How to recruit—and retain—the next generation of school clinicians

Once considered a temporary or emergency solution, a growing number of school and district leaders are utilizing teletherapists in addition to on-site staff.
Lynne Inabnitt
Lynne Inabnitt
Lynne Inabnitt is the senior vice president of clinical success at Presence, a solution for preK–12 remote evaluation and teletherapy services.

Over the last decade, a steady and concerning trend has emerged for district leaders: There’s been an increase in the number of students requiring special education and mental health services, and there aren’t enough school clinicians equipped to provide those services.

Recent estimates say it would take 77,000 more school counselors, 63,000 more school psychologists and likely tens of thousands of school social workers to reach levels recommended by professional groups.

And the need is only growing. The U.S. Bureau of Labor Statistics, for example, estimates a 19% growth in demand for speech language pathologists and a 12% growth in demand for occupational therapists in the coming years.

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To fill these critical roles, school leaders must think differently when it comes to hiring qualified clinicians, particularly those belonging to the demographic Gen Z.

Leaders must embrace new approaches that will allow them to recruit—and retain—this next generation of committed and talented clinicians who are eager to serve students but who seek more flexibility in how they do so.

Turning to teletherapy

Career flexibility is paramount for Gen Z. According to job site Monster’s 2023 State of the Graduate report, 73% of college graduates said they would be more likely to apply for a job if the position allowed them to work remotely from anywhere, and 49% say a flexible work schedule is the most important aspect of a job.

Forward-thinking leaders are turning to teletherapy as a solution that both meets student needs and offers flexibility. Teletherapy, or the online delivery of therapy services, ensures flexibility for clinicians, shortened evaluation and service backlogs for schools and districts, and access to qualified professionals and services for all students who need them—regardless of their location.

Though once considered a temporary or emergency solution, a growing number of school and district leaders are utilizing teletherapists in addition to on-site staff. This hybrid approach ensures there are adequate staff to support growing caseload sizes and gives on-site staff the time to focus on more in-depth student needs or provide”push-in” classroom supports.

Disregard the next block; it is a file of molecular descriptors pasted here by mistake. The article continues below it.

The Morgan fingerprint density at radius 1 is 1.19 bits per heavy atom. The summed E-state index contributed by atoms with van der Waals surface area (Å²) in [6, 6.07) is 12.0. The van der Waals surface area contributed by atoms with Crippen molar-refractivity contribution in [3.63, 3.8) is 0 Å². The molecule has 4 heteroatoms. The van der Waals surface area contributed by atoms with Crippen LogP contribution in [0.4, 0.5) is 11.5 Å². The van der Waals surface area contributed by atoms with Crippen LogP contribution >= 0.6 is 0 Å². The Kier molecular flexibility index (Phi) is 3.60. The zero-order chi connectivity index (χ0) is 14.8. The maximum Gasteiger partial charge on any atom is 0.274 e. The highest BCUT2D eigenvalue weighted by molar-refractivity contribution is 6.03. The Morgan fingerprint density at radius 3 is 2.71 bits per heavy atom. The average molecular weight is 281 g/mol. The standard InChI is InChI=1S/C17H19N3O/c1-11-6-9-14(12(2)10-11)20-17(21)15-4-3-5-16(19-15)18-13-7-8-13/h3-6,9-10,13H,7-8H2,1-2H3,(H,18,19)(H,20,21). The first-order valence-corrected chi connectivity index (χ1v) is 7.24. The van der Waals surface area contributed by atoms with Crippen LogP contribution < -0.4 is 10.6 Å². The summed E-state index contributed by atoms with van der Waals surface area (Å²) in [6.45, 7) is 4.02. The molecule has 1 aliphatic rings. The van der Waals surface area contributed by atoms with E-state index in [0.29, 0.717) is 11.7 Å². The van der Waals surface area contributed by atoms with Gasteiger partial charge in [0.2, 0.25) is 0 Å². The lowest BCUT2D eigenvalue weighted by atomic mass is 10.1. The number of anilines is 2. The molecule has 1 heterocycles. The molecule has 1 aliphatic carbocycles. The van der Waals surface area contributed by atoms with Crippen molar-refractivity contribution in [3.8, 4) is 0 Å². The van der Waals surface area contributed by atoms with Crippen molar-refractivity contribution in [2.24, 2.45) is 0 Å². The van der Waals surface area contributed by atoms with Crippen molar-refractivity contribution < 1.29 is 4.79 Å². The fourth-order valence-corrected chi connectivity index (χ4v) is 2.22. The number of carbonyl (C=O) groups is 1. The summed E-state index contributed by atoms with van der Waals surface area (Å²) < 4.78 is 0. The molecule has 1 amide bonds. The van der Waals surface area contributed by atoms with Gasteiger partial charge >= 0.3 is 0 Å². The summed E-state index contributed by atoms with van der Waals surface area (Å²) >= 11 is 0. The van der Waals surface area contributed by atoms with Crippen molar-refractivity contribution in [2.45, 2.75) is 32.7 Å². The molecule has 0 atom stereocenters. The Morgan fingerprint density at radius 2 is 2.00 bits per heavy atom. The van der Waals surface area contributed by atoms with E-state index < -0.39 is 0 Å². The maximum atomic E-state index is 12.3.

Furthermore, it allows for the natural ebb and flow of caseloads more equitably; provides immediate solutions for the conflicting demands of multiple locations and schedules; and allows school districts to holistically meet students’ needs—all without a highly-pressured work environment that often can lead to turnover, and worse, burnout.

Clinicians, too, are embracing this form of service delivery. According to a survey by the American Speech-Language-Hearing Association, the majority of practitioners say they are “somewhat to extremely comfortable with telepractice.”

Focusing on themselves and their work

I’ve observed this comfort first-hand at Presence, one of the largest providers of teletherapy services to schools. I oversee clinical success, partnering with our districts for integrated solutions while supporting our diverse network of clinicians. In the past year, we have received over 5,000 applications from clinicians seeking to work in teletherapy, each bringing unique reasons for a more flexible professional pathway.

One of those applications was submitted by a young therapist with an autoimmune condition who was facing a large caseload of students with complex needs, a backlog of student evaluations, and additional responsibilities at work, and in turn, feeling burnt out. Only one year into her career, she was at an impasse: take care of her students or take care of herself. She turned to teletherapy as an option to do both.

Today, from the comfort of her own home and calendar, she’s able to prioritize her personal needs while still serving students remotely. In some ways, she told me, it feels like she is even able to give a higher level of care to students because she has more time for student needs without conflicting priorities. Her workload is manageable and she still feels like a valued member of her work team.

That’s just one example of many. Flexibility means many different things to different individuals. But there’s a case to be made for following the lead of the Gen Z workforce and prioritizing balance.

After all, the pursuit of a career that meets personal and professional needs doesn’t mean lowered expectations. When clinicians can focus on themselves and their work, the effects ripple to the places they work, and more importantly, to the students they serve.

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